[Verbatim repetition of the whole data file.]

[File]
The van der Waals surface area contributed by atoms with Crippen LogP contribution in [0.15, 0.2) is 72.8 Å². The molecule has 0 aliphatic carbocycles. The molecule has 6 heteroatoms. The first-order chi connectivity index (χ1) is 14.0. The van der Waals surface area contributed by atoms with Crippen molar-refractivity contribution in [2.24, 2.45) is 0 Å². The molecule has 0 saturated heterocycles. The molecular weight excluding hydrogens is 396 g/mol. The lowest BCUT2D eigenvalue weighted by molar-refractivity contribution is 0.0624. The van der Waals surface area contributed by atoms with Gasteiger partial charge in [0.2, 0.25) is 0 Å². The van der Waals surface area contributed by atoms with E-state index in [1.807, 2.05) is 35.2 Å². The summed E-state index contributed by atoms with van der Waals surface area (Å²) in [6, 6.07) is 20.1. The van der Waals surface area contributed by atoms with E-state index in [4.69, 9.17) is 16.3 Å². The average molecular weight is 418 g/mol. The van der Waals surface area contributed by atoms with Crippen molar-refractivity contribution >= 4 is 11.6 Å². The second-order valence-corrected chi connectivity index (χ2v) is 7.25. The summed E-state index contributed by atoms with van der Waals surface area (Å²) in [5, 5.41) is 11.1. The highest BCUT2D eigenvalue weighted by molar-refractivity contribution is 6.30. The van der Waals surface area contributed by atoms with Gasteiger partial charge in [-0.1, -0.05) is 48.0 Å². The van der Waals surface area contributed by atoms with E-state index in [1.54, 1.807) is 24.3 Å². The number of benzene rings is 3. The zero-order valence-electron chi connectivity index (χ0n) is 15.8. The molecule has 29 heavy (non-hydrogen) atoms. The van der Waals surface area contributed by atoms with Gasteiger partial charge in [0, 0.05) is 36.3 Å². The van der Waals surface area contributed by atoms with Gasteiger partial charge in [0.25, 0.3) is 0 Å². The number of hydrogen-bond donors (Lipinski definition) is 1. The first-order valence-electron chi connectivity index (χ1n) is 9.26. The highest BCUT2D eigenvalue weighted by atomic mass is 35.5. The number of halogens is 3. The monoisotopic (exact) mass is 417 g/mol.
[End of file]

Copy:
The van der Waals surface area contributed by atoms with Crippen LogP contribution in [0.15, 0.2) is 72.8 Å². The molecule has 0 aliphatic carbocycles. The molecule has 6 heteroatoms. The first-order chi connectivity index (χ1) is 14.0. The van der Waals surface area contributed by atoms with Crippen molar-refractivity contribution in [2.24, 2.45) is 0 Å². The molecule has 0 saturated heterocycles. The molecular weight excluding hydrogens is 396 g/mol. The lowest BCUT2D eigenvalue weighted by molar-refractivity contribution is 0.0624. The van der Waals surface area contributed by atoms with Gasteiger partial charge in [0.2, 0.25) is 0 Å². The van der Waals surface area contributed by atoms with E-state index in [1.807, 2.05) is 35.2 Å². The summed E-state index contributed by atoms with van der Waals surface area (Å²) in [6, 6.07) is 20.1. The van der Waals surface area contributed by atoms with E-state index in [4.69, 9.17) is 16.3 Å². The average molecular weight is 418 g/mol. The van der Waals surface area contributed by atoms with Crippen molar-refractivity contribution >= 4 is 11.6 Å². The second-order valence-corrected chi connectivity index (χ2v) is 7.25. The summed E-state index contributed by atoms with van der Waals surface area (Å²) in [5, 5.41) is 11.1. The highest BCUT2D eigenvalue weighted by molar-refractivity contribution is 6.30. The van der Waals surface area contributed by atoms with Gasteiger partial charge in [-0.1, -0.05) is 48.0 Å². The van der Waals surface area contributed by atoms with E-state index in [1.54, 1.807) is 24.3 Å². The number of benzene rings is 3. The zero-order valence-electron chi connectivity index (χ0n) is 15.8. The molecule has 29 heavy (non-hydrogen) atoms. The van der Waals surface area contributed by atoms with Gasteiger partial charge in [0, 0.05) is 36.3 Å². The van der Waals surface area contributed by atoms with Gasteiger partial charge in [0.25, 0.3) is 0 Å². The number of hydrogen-bond donors (Lipinski definition) is 1. The first-order valence-electron chi connectivity index (χ1n) is 9.26. The highest BCUT2D eigenvalue weighted by atomic mass is 35.5. The number of halogens is 3. The monoisotopic (exact) mass is 417 g/mol.